Ambush marketing laws and the power of exclusivity: lessons from New Zealand and South AfricaGary Hughes
Gary Hughes, of Wilson Harle in New Zealand, reflects on what lessons the FIFA World Cup and IRB Rugby World Cup may hold for the London Olympics
Three quadrennials, the Olympic Games, and the FIFA football and IRB rugby world cups, stand on the podium of global sporting tournaments, with lucrative cashflows from sales of commercial and broadcast rights that are the envy of other event promoters.
Those revenues derive from very large sponsorship deals, organised into complex layers of contracts, property or licence rights, as well as other income streams including media and publishing rights, merchandising, accommodation, catering and hospitality packages.
Strict ambush marketing laws have recently featured at the 2011 Rugby World Cup in New Zealand and the 2010 FIFA World Cup in South Africa. They serve to not only deter free-riding on the event’s reputation and atmosphere, but also to enhance the value of exclusive sponsorship rights around the event. As London prepares for the Olympic Games, some insights can be found in these two events, about the manner of enforcement and how to maximise the value created by the exclusivity.
Genuine ambush or just commercial friction
Sponsorship packages are typically sold by event organisers in a tiered approach, with differing and closely defined rights available at each tranche. In addition, participating teams, individual athletes, and the stadium arenas they play in, are each likely to have cascading sets of their own commercial rights available to other sponsors.
The potential for overlap and commercial friction between sponsors is significant - even before host nation government agencies, media and external advertisers, unrelated brands and guerilla marketers are brought into the fray.
Event organisers, sponsors and law-makers have poured increasing effort into trying to eliminate ambush marketing. Ambush marketing involves commercial promotions made in connection with the staging of the event, by brand owners who are not official sponsors (frequently, by direct rivals to official sponsors). Often this involves firms with no links with the event, but it also occurs when sponsors who have some level of involvement overstep their closely defined level of rights.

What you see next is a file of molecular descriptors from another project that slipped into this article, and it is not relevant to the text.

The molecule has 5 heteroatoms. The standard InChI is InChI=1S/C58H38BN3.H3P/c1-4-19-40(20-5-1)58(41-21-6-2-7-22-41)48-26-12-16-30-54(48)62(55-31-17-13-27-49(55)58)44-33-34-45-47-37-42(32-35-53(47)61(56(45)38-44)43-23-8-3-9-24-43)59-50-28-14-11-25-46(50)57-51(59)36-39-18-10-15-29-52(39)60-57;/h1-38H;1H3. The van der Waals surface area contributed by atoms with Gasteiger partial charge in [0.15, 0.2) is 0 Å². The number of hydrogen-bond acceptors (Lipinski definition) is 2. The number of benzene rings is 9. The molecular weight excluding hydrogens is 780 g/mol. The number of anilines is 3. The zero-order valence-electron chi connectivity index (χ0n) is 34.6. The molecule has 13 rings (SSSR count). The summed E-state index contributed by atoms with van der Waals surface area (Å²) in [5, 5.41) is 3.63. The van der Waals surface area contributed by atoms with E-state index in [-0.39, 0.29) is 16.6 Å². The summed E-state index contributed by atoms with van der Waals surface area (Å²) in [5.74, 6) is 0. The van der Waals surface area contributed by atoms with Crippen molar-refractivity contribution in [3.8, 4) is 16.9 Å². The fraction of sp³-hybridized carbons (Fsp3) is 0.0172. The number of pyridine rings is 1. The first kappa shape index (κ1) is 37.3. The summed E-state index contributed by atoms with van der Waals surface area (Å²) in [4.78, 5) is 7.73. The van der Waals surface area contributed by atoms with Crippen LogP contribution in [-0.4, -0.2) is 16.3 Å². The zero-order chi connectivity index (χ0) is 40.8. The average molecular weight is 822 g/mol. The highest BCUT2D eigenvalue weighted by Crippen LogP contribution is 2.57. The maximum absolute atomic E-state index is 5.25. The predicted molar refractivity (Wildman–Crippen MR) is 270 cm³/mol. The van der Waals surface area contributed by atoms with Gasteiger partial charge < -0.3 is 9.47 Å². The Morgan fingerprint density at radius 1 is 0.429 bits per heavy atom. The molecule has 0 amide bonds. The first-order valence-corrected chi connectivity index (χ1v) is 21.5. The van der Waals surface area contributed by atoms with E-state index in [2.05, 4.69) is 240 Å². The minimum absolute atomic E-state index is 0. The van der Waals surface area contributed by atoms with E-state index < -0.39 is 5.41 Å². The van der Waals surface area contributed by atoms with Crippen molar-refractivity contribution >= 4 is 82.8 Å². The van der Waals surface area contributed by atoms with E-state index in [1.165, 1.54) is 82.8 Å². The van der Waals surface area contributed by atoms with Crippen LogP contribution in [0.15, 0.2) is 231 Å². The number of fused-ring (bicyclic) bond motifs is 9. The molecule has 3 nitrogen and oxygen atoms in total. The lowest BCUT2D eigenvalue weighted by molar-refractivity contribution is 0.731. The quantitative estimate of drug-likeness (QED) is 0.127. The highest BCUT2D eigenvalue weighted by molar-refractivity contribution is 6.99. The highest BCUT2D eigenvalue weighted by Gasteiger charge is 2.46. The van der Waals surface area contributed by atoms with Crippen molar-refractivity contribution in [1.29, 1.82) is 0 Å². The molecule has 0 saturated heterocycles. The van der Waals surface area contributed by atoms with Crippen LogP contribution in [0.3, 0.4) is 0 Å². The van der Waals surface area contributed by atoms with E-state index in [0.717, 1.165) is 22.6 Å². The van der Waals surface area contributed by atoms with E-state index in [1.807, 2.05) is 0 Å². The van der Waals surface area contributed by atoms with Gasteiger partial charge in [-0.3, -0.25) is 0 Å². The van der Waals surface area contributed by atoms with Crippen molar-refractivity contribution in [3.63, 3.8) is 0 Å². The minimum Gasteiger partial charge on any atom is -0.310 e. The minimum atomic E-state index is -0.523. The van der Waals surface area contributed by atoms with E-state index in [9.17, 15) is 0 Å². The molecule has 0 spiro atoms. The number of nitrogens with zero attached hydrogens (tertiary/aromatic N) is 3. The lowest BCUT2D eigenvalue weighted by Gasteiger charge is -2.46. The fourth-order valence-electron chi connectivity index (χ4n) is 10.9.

Specific laws to regulate ambush marketing and enhance the exclusivity afforded to official sponsors typically encounter a policy debate between those who:
- say the laws go too far in intervening with ordinary free market competition between brands for publicity, airtime, goodwill and customers, and trample upon the civil rights of spectators and local business; or
- justify the laws on the basis that “unfair competition” by firms who have not paid to be official supporters should be punished, and that expansion of traditional intellectual property rights is necessary to address gaps in existing legal remedies.
New Zealand’s Major Events Management Act 2007 (“MEMA”)
Most countries opt for special-purpose legislation for one event, such as the London Olympic and Paralympic Games Act 2006 (“London Act”). New Zealand took a different approach, enacting a broad umbrella framework that can be used on multiple occasions for any event “declared” worthy of protection by the relevant Government Minister. Apart from Rugby World Cup 2011, four other events have had protection to date, involving football, basketball, cricket and rowing.
For “declared events”, this law cuts across several areas of normal marketing activity:
- Ambush marketing by association – ss 10-11 prohibit advertising in any form or place that is likely to suggest to a reasonable person an association between a brand and the event, during a declared time period.
- Ambush marketing by intrusion – ss 17-20 prohibit advertising or street trading of any sort within a defined geographical zone, or advertising clearly visible from that zone, during a declared time period.
- Any use at all of special Olympic and Commonwealth Games marks/insignia.
Specific regulations then went into more detail. For “association”, a detailed list of prohibited words and phrases was published where association would be presumed. For “intrusion”, street-by-street descriptions and maps defined the clean zones around each match venue. They specified land, railway lines, roads and highways, and set out time periods during which the restrictions apply. The London Act, and subsequent regulations, appear to be even more prescriptive still.